Seems like all the news these days is about someone else getting dragged off, beaten, forced to pee in a cup, or otherwise just generally having a poor time during air travel. But me? I love flying! Sign me up! In fact, my flights are always fantastic! Why? Because we’ve never had it so good.
Just go back a few generations – 150 years or so – and you’d probably beg for a middle seat on a flight between a couple of sweaty sumo wrestlers. Here’s what it was like to travel across the country just a short time ago:
New York to California
In 1852, a mere 165 years ago, Ulysses S. Grant, the future President, traveled from New York to California.
In those days, there were no airlines. There also were no highways or paved roads. There wasn’t even a railroad to California. Rather, there were only three ways to get from New York to California:
A) You could walk. (No thank you)
B) You could get on a boat, sail south to Brazil, around the tip of South America through storms and 40 foot waves, and up the Pacific Coast to California. That took about 6 months.
C) You could take a shortcut to Panama on a steamboat, cross the isthmus on mule, and then catch a different boat up the coast of Mexico to California. This took about 3 months.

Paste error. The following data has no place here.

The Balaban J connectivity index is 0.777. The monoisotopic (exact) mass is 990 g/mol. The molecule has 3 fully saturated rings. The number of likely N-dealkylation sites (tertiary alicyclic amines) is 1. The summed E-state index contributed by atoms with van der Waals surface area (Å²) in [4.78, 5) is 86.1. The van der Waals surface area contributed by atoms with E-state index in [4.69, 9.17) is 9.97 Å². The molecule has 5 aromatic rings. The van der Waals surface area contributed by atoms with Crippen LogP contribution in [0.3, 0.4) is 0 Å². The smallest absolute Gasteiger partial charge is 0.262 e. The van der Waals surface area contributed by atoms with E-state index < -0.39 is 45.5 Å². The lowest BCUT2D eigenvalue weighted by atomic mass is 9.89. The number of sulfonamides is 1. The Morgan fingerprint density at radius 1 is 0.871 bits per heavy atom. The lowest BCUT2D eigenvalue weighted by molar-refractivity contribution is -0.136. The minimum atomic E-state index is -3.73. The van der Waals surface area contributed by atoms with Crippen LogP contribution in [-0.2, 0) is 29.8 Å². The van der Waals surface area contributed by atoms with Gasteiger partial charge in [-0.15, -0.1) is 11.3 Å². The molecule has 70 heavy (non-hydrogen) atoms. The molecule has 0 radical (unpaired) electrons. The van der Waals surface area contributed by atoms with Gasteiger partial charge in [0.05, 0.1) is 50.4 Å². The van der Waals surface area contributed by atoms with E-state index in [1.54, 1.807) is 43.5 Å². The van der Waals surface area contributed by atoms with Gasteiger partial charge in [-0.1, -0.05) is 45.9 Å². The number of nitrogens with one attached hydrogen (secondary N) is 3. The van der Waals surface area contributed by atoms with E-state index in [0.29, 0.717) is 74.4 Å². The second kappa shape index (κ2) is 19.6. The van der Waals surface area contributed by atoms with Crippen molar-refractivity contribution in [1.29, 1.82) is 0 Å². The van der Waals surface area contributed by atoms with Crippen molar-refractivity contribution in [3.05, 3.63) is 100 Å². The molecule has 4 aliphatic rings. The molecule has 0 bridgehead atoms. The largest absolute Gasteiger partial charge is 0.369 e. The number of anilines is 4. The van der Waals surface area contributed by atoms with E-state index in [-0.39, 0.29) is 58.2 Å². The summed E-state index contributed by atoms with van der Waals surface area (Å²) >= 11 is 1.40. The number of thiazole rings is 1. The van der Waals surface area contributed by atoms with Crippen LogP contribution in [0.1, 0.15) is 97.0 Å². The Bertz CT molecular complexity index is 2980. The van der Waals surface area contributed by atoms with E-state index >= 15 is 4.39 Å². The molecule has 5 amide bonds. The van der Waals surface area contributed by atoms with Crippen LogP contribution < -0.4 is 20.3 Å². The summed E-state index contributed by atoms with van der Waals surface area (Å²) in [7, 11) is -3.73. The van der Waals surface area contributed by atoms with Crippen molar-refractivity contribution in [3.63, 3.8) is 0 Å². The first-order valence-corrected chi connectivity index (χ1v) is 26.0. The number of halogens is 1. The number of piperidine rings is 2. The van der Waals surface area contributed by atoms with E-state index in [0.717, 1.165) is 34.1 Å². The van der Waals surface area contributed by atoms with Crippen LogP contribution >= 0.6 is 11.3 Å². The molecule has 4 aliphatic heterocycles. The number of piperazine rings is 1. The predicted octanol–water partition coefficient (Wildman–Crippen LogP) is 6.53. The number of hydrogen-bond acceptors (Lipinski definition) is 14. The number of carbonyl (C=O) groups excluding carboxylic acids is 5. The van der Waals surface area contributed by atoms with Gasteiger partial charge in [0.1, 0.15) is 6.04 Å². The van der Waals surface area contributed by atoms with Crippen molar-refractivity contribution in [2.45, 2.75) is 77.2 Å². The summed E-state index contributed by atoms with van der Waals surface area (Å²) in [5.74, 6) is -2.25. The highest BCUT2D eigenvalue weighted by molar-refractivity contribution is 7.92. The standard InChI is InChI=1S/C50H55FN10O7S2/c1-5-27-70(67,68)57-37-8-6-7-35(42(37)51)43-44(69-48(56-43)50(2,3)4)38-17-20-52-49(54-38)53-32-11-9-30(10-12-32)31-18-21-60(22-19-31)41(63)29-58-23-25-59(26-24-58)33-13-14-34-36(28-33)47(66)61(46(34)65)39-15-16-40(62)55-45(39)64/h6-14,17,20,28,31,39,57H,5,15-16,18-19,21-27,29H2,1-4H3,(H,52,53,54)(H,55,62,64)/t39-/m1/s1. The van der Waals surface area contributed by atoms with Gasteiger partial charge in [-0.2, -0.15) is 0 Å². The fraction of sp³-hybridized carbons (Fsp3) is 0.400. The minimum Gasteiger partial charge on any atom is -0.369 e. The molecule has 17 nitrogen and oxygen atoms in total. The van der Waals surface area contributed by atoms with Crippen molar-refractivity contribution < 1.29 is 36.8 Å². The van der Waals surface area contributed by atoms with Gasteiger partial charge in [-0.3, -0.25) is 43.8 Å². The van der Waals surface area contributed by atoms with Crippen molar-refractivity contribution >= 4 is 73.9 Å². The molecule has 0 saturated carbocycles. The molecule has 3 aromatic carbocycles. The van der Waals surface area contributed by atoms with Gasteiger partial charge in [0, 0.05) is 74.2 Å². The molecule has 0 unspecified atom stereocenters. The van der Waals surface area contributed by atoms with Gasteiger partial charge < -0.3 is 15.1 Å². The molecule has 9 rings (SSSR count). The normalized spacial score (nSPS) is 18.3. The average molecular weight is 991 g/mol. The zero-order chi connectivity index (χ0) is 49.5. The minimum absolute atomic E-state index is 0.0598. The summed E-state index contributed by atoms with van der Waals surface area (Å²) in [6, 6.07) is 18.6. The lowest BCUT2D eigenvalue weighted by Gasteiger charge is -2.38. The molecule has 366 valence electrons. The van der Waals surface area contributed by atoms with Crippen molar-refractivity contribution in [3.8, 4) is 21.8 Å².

Overbooked Economy Seating
Grant went through Panama. In July, he sailed from New York. The boat was overbooked by several hundred passengers. So the conditions were a bit crowded – maybe even worse than flying coach.
And have you ever been on the tarmac when they turn off the air? I know, it’s hot, but this was hotter. They were sailing through tropical heat, below decks, in a frickin’ over-crowded steamboat with no air-conditioning! They didn’t even have cold beverages. Yeah, it was hot.
They reached the east coast of Panama eight days later.
It was the height of the wet season, and it had been raining. The port town in Panama was flooded with 8-10 inches of water in the streets. They had to walk on raised planks to get around in the flood.
Plus, they had tons of gear with them. This was, after all, back in the day before baggage fees. So, people didn’t pack lightly. The passengers struggled in the mud and rain and the miserable tropical heat.
From the port town, they took a short train ride inland just a few miles to a river, where the train tracks abruptly ended. Here they boarded what were effectively dugout canoes piloted by mostly clothes-free natives using poles to push the boats upriver. In this steamy, remote jungle, the passengers must have felt like they were at the ends of the world.
They could only travel about 1 mile per hour up river this way, and only a few passengers at a time. So it took a few days to get all the passengers up river to the next town. This was very inconvenient, because everyone had things to do in California, and this was all taking longer than they had anticipated. Eventually, they reached the town of Gorgona.
No Idea Where The Attendants Were
Gorgona was where the cholera first broke out. According to Grant, within a few days, passengers were dying by the hour. There was not much they could do to prevent the disease. They were far away from any medical attention, and had no communication with the outside world. There were no attendants to speak of either.